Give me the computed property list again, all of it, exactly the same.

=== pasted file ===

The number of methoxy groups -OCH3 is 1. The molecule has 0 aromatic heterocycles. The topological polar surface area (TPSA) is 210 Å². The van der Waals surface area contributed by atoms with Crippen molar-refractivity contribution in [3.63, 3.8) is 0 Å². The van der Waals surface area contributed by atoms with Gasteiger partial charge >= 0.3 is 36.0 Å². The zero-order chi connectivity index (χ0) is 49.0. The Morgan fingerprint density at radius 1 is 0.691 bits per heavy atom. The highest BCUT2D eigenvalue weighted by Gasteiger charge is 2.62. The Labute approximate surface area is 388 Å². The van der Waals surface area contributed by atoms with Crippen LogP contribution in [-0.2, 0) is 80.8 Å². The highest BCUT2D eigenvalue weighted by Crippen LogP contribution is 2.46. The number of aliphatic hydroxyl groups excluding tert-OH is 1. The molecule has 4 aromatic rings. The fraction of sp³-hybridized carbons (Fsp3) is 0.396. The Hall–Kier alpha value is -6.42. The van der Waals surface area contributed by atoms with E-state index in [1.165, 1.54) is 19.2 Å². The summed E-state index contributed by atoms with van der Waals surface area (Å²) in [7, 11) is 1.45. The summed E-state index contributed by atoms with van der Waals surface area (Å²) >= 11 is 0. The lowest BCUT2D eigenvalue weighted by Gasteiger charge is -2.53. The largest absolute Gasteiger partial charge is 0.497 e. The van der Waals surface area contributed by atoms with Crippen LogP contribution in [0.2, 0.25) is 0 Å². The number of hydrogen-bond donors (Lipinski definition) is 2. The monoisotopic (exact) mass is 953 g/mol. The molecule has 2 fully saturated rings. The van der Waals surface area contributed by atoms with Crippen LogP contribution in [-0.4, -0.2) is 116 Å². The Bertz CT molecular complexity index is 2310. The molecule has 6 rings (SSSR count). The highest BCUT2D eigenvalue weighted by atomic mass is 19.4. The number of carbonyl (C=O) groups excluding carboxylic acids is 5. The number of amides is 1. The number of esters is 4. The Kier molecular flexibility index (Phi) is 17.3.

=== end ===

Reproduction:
The number of methoxy groups -OCH3 is 1. The molecule has 0 aromatic heterocycles. The topological polar surface area (TPSA) is 210 Å². The van der Waals surface area contributed by atoms with Crippen molar-refractivity contribution in [3.63, 3.8) is 0 Å². The van der Waals surface area contributed by atoms with Gasteiger partial charge >= 0.3 is 36.0 Å². The zero-order chi connectivity index (χ0) is 49.0. The Morgan fingerprint density at radius 1 is 0.691 bits per heavy atom. The highest BCUT2D eigenvalue weighted by Gasteiger charge is 2.62. The Labute approximate surface area is 388 Å². The van der Waals surface area contributed by atoms with Crippen LogP contribution in [-0.2, 0) is 80.8 Å². The highest BCUT2D eigenvalue weighted by Crippen LogP contribution is 2.46. The number of aliphatic hydroxyl groups excluding tert-OH is 1. The molecule has 4 aromatic rings. The fraction of sp³-hybridized carbons (Fsp3) is 0.396. The Hall–Kier alpha value is -6.42. The van der Waals surface area contributed by atoms with E-state index in [1.165, 1.54) is 19.2 Å². The summed E-state index contributed by atoms with van der Waals surface area (Å²) in [7, 11) is 1.45. The summed E-state index contributed by atoms with van der Waals surface area (Å²) >= 11 is 0. The lowest BCUT2D eigenvalue weighted by Gasteiger charge is -2.53. The largest absolute Gasteiger partial charge is 0.497 e. The van der Waals surface area contributed by atoms with Crippen LogP contribution in [0.2, 0.25) is 0 Å². The number of hydrogen-bond donors (Lipinski definition) is 2. The monoisotopic (exact) mass is 953 g/mol. The molecule has 2 fully saturated rings. The van der Waals surface area contributed by atoms with Crippen LogP contribution in [-0.4, -0.2) is 116 Å². The Bertz CT molecular complexity index is 2310. The molecule has 6 rings (SSSR count). The highest BCUT2D eigenvalue weighted by atomic mass is 19.4. The number of carbonyl (C=O) groups excluding carboxylic acids is 5. The number of amides is 1. The number of esters is 4. The Kier molecular flexibility index (Phi) is 17.3.